Having recently visited Italy, we noticed (once again) the enormous gap in creativity between UK shops and those in Europe.

 from a major corporation cost £millions

... for the sake of a
10 minute Test ("Meanings")

One of the world’s biggest companies with top agency support and pre-testing, launched a new two-word (strategic) slogan, costing several £million. But they got a rude shock at their next AGM. Shareholders loudly expressed disapproval, maintaining that the slogan implied that the company was moving away from its core business.

Despite strenuous efforts by the chairman to explain what the slogan meant, the shareholders refused to listen. The company was forced to drop the slogan until they could explain their intentions more carefully and clearly. They failed, and, at huge cost, they gave up developing their concept. (The concept was right, but the timing wasn't)

Three important lessons every business can learn from
  1. your target audience will decide the meaning of your words and pictures, depending on their own experiences and level of message pre-awareness
  2. you need to check in advance your target’s awareness of, and readiness to accept, new concepts, ideas, and plans. A major EU company's plan had to be scrapped, causing huge embarrassment, because they failed to judge how people might react. 
  3. focus groups can make BIG mistakes, even in testing just two words.
… and some ONE WORD boobs

The Royal Mail, a strong well-known brand, tried to change its name to the innocuous and unmemorable Consignia’. Our instant reaction was “Consigned to the bin, like junk mail” – which is precisely what happened to it after unanimous disapproval.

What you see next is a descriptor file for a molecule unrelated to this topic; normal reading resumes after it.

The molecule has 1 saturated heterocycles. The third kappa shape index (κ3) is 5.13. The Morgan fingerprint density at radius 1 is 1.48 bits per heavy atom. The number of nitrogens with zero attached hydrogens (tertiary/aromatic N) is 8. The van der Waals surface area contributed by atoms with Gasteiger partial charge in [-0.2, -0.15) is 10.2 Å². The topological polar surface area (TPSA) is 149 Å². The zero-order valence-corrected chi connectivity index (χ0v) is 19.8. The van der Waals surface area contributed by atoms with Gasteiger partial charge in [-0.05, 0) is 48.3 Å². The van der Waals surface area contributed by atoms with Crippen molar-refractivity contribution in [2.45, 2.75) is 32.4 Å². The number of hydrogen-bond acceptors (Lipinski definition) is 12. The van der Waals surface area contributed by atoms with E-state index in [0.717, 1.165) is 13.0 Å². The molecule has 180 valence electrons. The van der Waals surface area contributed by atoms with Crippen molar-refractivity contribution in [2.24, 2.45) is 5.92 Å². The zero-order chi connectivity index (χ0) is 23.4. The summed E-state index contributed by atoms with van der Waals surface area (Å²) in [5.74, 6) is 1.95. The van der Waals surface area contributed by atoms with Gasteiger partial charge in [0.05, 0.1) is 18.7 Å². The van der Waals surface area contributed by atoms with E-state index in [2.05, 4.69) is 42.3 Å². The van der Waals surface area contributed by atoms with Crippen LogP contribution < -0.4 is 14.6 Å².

Then there was Monday’ – a brilliant idea for company name (the rebranding of PricewaterhouseCoopers’ consulting arm). Everybody loves Monday, don’t they?  Well, IBM quickly ditched it when they bought the business.

Even experts can get it wrong

 – without being aware

NOBODY noticed or pointed out the 'obvious' mistake, either at the presentation or during design and pre-tests

A speaker from a major industrial education body gave a presentation to over 100 HR and training professionals on his Government-sponsored ‘product’ with a two-word title. Trouble is, this phrase has four possible meanings, depending on who was doing what to whom etc.

The audience never knew which interpretation the speaker meant at any one time. At the end there was total silence. He left; completely unaware of the confusion. No business resulted (we asked, later).

The campaign brochure suffered the same multiple-interpretation problem. The designers had obviously noticed the ambiguity potentail and tried to cope by using different font styles for each of the two words, but even this failed.

Have a Demo Contact us for an introductory discussion and demonstration of our Customer-Focusing Process applied to any aspect of your business.